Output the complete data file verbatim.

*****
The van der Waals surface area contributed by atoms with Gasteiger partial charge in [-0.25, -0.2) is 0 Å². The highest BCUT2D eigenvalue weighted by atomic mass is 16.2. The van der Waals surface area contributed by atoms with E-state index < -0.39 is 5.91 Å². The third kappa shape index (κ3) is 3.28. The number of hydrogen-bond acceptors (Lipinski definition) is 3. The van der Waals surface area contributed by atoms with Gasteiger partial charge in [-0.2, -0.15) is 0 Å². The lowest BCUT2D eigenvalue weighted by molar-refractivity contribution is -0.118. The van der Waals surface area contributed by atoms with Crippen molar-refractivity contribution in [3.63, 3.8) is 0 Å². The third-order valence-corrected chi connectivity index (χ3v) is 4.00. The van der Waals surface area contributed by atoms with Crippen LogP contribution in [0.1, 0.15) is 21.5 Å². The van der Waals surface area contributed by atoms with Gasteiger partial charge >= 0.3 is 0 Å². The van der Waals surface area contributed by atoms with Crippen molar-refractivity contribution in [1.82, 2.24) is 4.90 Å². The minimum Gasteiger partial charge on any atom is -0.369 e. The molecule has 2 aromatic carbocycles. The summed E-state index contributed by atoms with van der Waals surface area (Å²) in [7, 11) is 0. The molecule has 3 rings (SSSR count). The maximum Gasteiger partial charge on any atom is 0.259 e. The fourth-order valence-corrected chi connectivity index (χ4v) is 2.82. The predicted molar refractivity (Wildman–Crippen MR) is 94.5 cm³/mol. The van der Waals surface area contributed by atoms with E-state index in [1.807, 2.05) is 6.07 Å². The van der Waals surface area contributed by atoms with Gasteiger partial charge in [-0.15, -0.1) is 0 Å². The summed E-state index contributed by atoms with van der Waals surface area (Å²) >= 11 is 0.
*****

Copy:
The van der Waals surface area contributed by atoms with Gasteiger partial charge in [-0.25, -0.2) is 0 Å². The highest BCUT2D eigenvalue weighted by atomic mass is 16.2. The van der Waals surface area contributed by atoms with E-state index < -0.39 is 5.91 Å². The third kappa shape index (κ3) is 3.28. The number of hydrogen-bond acceptors (Lipinski definition) is 3. The van der Waals surface area contributed by atoms with Gasteiger partial charge in [-0.2, -0.15) is 0 Å². The lowest BCUT2D eigenvalue weighted by molar-refractivity contribution is -0.118. The van der Waals surface area contributed by atoms with Crippen molar-refractivity contribution in [3.63, 3.8) is 0 Å². The third-order valence-corrected chi connectivity index (χ3v) is 4.00. The van der Waals surface area contributed by atoms with Crippen LogP contribution in [0.1, 0.15) is 21.5 Å². The van der Waals surface area contributed by atoms with Gasteiger partial charge >= 0.3 is 0 Å². The van der Waals surface area contributed by atoms with Crippen molar-refractivity contribution in [1.82, 2.24) is 4.90 Å². The minimum Gasteiger partial charge on any atom is -0.369 e. The molecule has 2 aromatic carbocycles. The summed E-state index contributed by atoms with van der Waals surface area (Å²) in [7, 11) is 0. The molecule has 3 rings (SSSR count). The maximum Gasteiger partial charge on any atom is 0.259 e. The fourth-order valence-corrected chi connectivity index (χ4v) is 2.82. The predicted molar refractivity (Wildman–Crippen MR) is 94.5 cm³/mol. The van der Waals surface area contributed by atoms with E-state index in [1.807, 2.05) is 6.07 Å². The van der Waals surface area contributed by atoms with Gasteiger partial charge in [-0.15, -0.1) is 0 Å². The summed E-state index contributed by atoms with van der Waals surface area (Å²) >= 11 is 0.